Reading Between the Lines: How to Write Your Next Job Post

When hiring, posting online job descriptions is a good first step for recruiters and employers in generating qualified interview candidates. But, as job seekers become even more savvy in their job search, it key that hiring managers learn to craft a job posting that:

  • Does not raise red flags to job seekers as a potential scam job
  • Communicates the job description clearly and accurately
  • Talks about the open position in terms of the benefit to potential employees

Screen shot 2012 05 02 at 4.37.44 PM 300x232 Reading Between the Lines: How to Write Your Next Job PostDoes your job posting raise any red flags?
Unfortunately, many online predators try to obtain information or money from job seekers under the guise of offering them work. As a result, job seekers have become wary of scam jobs and will often opt not to apply to any post that seems even remotely suspect. Some common ways that job seekers can tell if a company has posted a scam job are:

The company has not identified itself by name in the job posting: Hiring is an important part of growing a company, and the company should be excited to attract targeted, qualified candidates who can research its website and make an informed decision about applying.

The position for which the company is hiring posting is confidential: Job seekers know what they are looking for in their next position, and they don’t want to play guessing games when it comes to finding that position. Clearly outline in the job posting what job you are hiring for.

The job posting advertises an unbelievably high salary: Unbelievable means that something is too improbable to be believed. If the salary range you are posting does not match with comparable salaries in your area, job seekers have no reason to believe that the job is real.

Before the hire, posting requires that the job seeker provide time or personal information: Job seekers expect to be paid for their services, and know that jobs that require them to work for free for a trial period are usually scam jobs. Additionally, if your job post asks job seekers for sensitive information in the application process, it is not likely that you will get a lot of candidates.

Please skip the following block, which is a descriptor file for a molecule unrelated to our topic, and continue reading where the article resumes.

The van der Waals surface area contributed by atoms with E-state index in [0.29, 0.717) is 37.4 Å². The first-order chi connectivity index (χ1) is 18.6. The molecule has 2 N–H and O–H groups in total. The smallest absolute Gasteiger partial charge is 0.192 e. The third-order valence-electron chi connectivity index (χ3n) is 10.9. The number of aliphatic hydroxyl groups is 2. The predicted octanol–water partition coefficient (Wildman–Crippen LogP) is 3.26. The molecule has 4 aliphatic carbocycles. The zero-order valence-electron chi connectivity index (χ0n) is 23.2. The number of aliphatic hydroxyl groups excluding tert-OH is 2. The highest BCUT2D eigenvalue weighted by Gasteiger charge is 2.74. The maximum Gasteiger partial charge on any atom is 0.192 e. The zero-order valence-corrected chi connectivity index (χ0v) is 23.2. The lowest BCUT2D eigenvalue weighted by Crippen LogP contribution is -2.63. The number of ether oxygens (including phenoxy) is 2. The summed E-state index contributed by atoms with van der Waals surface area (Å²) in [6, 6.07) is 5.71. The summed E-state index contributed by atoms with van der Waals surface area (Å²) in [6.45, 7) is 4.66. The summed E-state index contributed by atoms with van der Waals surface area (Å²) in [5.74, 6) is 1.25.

You can find more information about scam jobs at

Is your job description complete?
Thorough job descriptions help job seekers to imagine themselves in the position for which they are applying – both in their day-to-day role and as a part of the company, culturally. Include the job title, a complete description of the company that is doing the hiring; posting information such as an overview of the responsibilities of the position and the general scope of work; the reason for the job opening; how a job seeker should apply; and more. Keywords that are industry- and position-appropriate are also important to include throughout the post, as they help potential employees to find the job posting online.

Why is the company a great place to work, really?
Many job postings use the name of the hiring company and a high salary or competitive benefits as the hook for potential job seekers to apply. However, these two factors have nothing to do with why a job seeker would find the company to be a great place to work, how they will be able to grow in their position, or what they can (or cannot) look forward to each day. Because many people spend more time at work than they do at home, it is more important to them than ever to get a good sense of what they can look forward to at the new potential position – including the company culture, vacation policy, management structure and more.

When hiring, posting your open positions is the first – and arguably most important – thing that you can do to attract top talent and initiate the hiring process. But, make sure that you’re not making it too easy for job seekers to reach you or you will be inundated with resumes. UpStartHR suggests creating obstacles for job seekers so that they can prove to you how motivated they are.

At, we’ve learned that many job seekers will weed themselves out of the hiring process by failing to follow application instructions or to answer pre-screening questions specific to the position for which you are hiring. This is a good indication that these job seekers do not pay attention to detail, or they are unwilling to go above and beyond to differentiate themselves. And they are not the kind of employees that you want to hire. Posting jobs is a lot of work; make it easy to help job seekers help you to find them.

For more information on writing the perfect job posting, check out’s tip sheet, which is downloadable at no cost:

Be Sociable, Share!
  • more Reading Between the Lines: How to Write Your Next Job Post

, , , , , , , , , , , , ,